President Joe Biden on Thursday called on regulators to implement new rules for large regional banks, building on a pledge that he made earlier this month just after the collapse of Silicon Valley Bank and New York’s Signature Bank. His proposed rules include the reinstatement of liquidity requirements and enhanced liquidity stress testing for banks with $100 billion and $250 billion in assets. That would undo a 2018 rollback of Dodd-Frank rules for small and midsize banks.
Biden also wants to see “living wills” required for large regional banks
annual supervisory capital stress tests and an expansion of long-term debt requirements to a broader range of banks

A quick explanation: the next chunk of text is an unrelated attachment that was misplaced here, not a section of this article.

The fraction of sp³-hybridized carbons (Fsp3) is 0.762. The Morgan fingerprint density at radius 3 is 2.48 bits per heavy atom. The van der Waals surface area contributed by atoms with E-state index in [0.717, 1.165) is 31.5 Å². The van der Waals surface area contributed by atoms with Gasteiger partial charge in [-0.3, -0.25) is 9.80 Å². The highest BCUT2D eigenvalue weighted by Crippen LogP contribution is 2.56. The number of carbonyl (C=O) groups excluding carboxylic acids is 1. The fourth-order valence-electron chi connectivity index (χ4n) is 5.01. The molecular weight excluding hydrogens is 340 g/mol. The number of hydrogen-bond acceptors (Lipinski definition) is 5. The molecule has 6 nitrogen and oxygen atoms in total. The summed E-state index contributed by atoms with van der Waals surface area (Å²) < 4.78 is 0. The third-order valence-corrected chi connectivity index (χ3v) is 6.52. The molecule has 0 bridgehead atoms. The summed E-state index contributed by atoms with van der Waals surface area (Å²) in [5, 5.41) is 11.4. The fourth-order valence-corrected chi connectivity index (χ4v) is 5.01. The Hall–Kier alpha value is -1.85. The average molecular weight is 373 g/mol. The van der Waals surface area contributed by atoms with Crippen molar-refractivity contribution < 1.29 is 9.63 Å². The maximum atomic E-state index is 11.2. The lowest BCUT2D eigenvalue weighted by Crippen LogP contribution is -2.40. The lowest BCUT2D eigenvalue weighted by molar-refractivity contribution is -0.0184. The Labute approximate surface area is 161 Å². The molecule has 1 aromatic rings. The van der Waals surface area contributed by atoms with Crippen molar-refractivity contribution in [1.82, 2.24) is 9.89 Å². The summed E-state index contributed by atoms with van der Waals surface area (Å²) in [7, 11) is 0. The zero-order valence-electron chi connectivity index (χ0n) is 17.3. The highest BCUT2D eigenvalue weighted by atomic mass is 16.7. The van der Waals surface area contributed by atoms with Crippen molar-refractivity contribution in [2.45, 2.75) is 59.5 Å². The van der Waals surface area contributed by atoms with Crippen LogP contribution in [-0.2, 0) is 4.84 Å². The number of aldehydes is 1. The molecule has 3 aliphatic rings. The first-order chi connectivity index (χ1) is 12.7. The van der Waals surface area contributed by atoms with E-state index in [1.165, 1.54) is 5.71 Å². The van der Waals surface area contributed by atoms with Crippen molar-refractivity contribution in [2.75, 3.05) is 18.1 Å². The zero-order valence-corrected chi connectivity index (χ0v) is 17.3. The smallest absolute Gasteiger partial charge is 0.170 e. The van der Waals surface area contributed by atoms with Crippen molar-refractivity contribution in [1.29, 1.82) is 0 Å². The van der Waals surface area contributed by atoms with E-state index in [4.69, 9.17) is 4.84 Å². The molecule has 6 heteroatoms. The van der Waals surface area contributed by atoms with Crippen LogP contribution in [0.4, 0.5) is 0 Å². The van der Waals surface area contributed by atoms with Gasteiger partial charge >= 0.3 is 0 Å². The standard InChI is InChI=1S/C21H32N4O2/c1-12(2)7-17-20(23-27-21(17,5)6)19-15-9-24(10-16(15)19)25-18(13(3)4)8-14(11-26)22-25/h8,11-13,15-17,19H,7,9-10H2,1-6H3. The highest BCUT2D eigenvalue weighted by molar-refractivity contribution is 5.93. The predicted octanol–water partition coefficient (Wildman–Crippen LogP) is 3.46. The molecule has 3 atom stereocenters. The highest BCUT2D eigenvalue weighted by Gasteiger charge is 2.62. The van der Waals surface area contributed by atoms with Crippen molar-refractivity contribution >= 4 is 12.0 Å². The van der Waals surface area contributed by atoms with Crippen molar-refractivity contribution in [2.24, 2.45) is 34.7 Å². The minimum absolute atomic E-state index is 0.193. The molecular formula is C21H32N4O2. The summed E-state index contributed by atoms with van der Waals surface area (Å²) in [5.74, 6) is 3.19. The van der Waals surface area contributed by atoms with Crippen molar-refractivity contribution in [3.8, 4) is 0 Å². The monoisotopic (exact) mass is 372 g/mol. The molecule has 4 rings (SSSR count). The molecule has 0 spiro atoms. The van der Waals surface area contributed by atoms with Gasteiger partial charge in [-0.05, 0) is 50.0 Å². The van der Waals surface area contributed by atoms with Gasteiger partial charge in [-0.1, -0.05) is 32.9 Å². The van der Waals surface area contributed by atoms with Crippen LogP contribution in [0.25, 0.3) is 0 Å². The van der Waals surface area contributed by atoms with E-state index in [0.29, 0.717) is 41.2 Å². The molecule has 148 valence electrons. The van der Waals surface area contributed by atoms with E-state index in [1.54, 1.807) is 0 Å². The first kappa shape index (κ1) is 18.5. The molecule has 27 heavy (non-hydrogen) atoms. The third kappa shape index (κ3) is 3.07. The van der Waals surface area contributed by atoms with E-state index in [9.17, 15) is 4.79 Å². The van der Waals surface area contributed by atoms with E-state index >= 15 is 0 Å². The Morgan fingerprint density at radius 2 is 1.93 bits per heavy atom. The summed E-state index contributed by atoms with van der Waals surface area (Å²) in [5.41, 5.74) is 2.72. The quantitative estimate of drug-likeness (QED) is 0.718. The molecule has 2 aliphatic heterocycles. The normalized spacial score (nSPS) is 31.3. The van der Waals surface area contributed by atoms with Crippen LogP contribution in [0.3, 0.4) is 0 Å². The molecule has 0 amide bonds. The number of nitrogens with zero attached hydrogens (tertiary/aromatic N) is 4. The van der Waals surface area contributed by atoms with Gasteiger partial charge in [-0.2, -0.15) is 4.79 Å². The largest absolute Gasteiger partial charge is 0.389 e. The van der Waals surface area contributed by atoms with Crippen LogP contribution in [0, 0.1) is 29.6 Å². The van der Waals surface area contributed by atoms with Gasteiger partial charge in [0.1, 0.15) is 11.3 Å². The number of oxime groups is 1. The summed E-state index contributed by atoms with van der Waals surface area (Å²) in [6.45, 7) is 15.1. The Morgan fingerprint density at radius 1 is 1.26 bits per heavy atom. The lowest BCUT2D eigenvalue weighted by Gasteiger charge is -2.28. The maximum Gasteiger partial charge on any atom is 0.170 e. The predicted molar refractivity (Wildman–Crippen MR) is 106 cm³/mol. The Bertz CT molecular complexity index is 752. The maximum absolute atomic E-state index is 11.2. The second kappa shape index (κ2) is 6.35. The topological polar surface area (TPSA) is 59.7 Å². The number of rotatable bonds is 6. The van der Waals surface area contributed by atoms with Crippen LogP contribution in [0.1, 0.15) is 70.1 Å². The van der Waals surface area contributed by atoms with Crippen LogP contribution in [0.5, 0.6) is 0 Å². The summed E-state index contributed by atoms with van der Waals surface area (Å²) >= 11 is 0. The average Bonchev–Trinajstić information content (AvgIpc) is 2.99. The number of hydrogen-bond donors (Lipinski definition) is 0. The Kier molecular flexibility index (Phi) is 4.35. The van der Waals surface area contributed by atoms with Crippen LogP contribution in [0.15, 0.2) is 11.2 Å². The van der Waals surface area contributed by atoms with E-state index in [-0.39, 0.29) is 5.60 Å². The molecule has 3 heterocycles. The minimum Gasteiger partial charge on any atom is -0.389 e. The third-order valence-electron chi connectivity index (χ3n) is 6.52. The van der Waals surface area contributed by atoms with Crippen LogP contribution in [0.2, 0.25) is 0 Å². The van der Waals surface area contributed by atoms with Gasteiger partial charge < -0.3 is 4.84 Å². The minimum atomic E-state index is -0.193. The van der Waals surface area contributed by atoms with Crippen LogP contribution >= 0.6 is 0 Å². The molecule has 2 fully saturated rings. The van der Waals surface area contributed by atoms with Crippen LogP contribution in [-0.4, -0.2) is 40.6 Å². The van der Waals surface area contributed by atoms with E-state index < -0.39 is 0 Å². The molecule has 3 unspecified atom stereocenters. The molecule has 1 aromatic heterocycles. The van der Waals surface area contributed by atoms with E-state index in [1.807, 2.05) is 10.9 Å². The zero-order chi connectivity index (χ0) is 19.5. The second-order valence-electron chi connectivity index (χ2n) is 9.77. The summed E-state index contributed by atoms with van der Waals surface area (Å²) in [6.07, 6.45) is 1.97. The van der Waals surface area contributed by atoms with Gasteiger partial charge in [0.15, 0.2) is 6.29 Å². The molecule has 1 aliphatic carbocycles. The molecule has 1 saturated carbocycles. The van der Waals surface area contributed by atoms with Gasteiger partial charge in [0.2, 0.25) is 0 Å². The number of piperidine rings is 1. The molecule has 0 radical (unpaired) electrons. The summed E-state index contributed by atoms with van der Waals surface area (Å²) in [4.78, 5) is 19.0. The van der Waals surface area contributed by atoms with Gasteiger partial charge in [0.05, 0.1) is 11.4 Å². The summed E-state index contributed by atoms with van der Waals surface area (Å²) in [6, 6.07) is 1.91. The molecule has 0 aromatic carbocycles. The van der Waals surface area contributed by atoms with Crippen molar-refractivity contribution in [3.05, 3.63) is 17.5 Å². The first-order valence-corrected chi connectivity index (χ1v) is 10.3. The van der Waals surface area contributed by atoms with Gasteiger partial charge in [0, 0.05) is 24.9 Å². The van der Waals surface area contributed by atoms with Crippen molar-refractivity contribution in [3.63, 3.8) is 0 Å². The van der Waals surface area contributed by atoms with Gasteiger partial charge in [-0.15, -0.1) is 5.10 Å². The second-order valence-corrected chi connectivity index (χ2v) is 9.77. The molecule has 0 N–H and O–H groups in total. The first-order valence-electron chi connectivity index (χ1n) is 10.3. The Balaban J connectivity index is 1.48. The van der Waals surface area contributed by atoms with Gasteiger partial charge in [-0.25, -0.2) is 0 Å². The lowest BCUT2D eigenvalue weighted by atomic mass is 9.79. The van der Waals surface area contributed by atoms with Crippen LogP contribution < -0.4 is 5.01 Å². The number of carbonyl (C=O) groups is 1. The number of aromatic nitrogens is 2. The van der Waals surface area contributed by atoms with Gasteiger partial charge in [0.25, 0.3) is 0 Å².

Another proposal from Biden is strengthening supervisory tools to “make sure banks can withstand high interest rates and other stresses,” the White House said in a statement. Thursday’s announcement is focused on items that can be accomplished under existing law, not congressional action, a White House official told reporters. The changes would come from independent regulatory agencies, and they’re going to take the steps that they believe are advisable, but the Biden administration has had conversations with the agencies, the official also said. In addition, the official said the banking system has “stabilized greatly over the last few weeks.” Related: Biden calls for tougher penalties for executives at failed banks And see: $142 billion in 2 days: Extent of SVB bank run comes into focus as U.S. regulators mull new rules Plus: Top U.S. bank regulators to face hot seat in Congress following SVB collapse Opinion: No regulation or law can fix incompetent bank management